Yihaodian aims to open 1,000 virtual supermarkets throughout China
Yihaodian, a Chinese e-commerce company, has announced the opening of 1,000 virtual stores throughout China. These supermakers will inhabit empty spaces within cities, but will not have any physical products stored within. Yihaodian will make use of augmented reality in order to accomplish this task, enabling consumers to access a massive, interactive database of goods. Once completed, this will be the largest virtual shopping network of its kind in the world and could help spark similar initiatives in other countries.
Company hopes to exploit rampant popularity of augmented reality
Yihaodian is not the first company to attempt to establish a virtual marketplace in the real world. Others have made use of QR codes or NFC tags to accomplish this task in the past, but have been met with only modest and short-lived success. Yihaodian hopes to exploit the rampant popularity of augmented reality as a way to provide consumers with high quality service and ensure that the virtual supermarkets get the attention they need to become a success.
Unlimited Yihaodian stores to be stocked with digital goods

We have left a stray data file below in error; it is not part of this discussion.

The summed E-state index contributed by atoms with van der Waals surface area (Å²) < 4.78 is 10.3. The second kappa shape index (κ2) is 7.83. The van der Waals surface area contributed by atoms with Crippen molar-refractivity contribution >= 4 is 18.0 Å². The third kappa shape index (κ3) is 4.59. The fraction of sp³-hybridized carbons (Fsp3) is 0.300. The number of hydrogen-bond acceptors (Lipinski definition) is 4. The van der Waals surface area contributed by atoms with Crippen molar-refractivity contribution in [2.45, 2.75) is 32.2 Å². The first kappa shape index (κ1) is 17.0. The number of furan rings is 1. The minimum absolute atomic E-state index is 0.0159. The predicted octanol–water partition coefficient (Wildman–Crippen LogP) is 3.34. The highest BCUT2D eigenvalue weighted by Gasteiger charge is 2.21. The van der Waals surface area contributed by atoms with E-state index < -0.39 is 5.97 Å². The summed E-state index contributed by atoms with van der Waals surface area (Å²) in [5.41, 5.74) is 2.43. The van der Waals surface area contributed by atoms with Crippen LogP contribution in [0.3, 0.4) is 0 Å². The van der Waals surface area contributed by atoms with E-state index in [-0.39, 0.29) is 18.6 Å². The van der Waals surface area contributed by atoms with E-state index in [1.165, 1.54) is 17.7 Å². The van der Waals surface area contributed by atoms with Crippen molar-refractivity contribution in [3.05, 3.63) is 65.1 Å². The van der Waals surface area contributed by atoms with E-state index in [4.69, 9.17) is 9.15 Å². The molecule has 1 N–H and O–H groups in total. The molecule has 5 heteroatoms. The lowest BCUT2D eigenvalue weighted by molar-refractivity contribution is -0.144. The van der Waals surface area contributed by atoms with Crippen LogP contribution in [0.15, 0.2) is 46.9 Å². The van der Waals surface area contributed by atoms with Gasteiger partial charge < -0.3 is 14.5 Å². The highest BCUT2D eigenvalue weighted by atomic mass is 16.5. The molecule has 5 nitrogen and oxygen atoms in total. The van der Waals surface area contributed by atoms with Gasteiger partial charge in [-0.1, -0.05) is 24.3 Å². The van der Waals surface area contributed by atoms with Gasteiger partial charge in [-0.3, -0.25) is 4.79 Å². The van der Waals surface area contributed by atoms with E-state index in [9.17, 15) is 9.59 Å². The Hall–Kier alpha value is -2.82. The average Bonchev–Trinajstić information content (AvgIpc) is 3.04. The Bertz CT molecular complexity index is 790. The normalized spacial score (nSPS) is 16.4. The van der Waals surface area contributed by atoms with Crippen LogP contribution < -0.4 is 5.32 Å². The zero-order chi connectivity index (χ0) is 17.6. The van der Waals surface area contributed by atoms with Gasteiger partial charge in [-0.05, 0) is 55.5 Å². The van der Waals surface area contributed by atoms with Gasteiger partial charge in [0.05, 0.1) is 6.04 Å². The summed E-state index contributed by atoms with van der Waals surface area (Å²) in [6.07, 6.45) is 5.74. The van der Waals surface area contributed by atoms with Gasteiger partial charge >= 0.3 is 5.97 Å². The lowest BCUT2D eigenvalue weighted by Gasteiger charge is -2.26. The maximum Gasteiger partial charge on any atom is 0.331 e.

The supermarkets will be called Unlimited Yihaodian. The virtual stores will be located in 1,200 square meter rooms that will have a digital stock of over 1,000 items. Consumers will be able to see these products using a smart phone equipped with an augmented reality application. Purchases can be made using Yihaodian’s e-commerce platform, enabling consumers to skip long lines and get what they want in an efficient manner. Like other virtual stores, consumers will receive their products in the mail after purchase, usually the following day.
Yihaodian may succeed where others have failed
Yihaodian had attempted to bring virtual stores into the mainstream using QR codes. This endeavor proved informative, but largely fruitless. The United Kingdom’s Tesco had also launched a similar initiative in South Korea, where consumers were able to make use of QR codes to purchase products. This too was short-lived, with Tesco quickly taking down the virtual storefront and pursuing other avenues of e-commerce.